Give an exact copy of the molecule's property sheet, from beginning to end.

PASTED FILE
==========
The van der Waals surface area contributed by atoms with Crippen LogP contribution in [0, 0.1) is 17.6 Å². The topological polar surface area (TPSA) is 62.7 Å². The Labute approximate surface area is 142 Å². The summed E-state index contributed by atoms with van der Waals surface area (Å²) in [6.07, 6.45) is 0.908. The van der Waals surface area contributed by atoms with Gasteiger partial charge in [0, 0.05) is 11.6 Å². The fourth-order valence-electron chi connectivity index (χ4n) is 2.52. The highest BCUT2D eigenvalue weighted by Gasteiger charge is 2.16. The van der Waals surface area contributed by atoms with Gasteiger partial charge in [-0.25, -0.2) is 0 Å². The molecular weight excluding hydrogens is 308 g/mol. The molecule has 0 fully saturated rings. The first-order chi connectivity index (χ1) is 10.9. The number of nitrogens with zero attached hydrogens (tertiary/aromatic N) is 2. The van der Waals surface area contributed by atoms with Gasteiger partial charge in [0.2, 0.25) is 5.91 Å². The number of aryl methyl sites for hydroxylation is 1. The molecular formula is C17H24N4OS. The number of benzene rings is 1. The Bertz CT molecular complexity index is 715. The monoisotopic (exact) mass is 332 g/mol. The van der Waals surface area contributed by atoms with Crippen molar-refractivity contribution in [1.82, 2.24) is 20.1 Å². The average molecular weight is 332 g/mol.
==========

The van der Waals surface area contributed by atoms with Crippen LogP contribution in [0, 0.1) is 17.6 Å². The topological polar surface area (TPSA) is 62.7 Å². The Labute approximate surface area is 142 Å². The summed E-state index contributed by atoms with van der Waals surface area (Å²) in [6.07, 6.45) is 0.908. The van der Waals surface area contributed by atoms with Gasteiger partial charge in [0, 0.05) is 11.6 Å². The fourth-order valence-electron chi connectivity index (χ4n) is 2.52. The highest BCUT2D eigenvalue weighted by Gasteiger charge is 2.16. The van der Waals surface area contributed by atoms with Gasteiger partial charge in [-0.25, -0.2) is 0 Å². The molecular weight excluding hydrogens is 308 g/mol. The molecule has 0 fully saturated rings. The first-order chi connectivity index (χ1) is 10.9. The number of nitrogens with zero attached hydrogens (tertiary/aromatic N) is 2. The van der Waals surface area contributed by atoms with Gasteiger partial charge in [0.2, 0.25) is 5.91 Å². The number of aryl methyl sites for hydroxylation is 1. The molecular formula is C17H24N4OS. The number of benzene rings is 1. The Bertz CT molecular complexity index is 715. The monoisotopic (exact) mass is 332 g/mol. The van der Waals surface area contributed by atoms with Crippen molar-refractivity contribution in [1.82, 2.24) is 20.1 Å². The average molecular weight is 332 g/mol.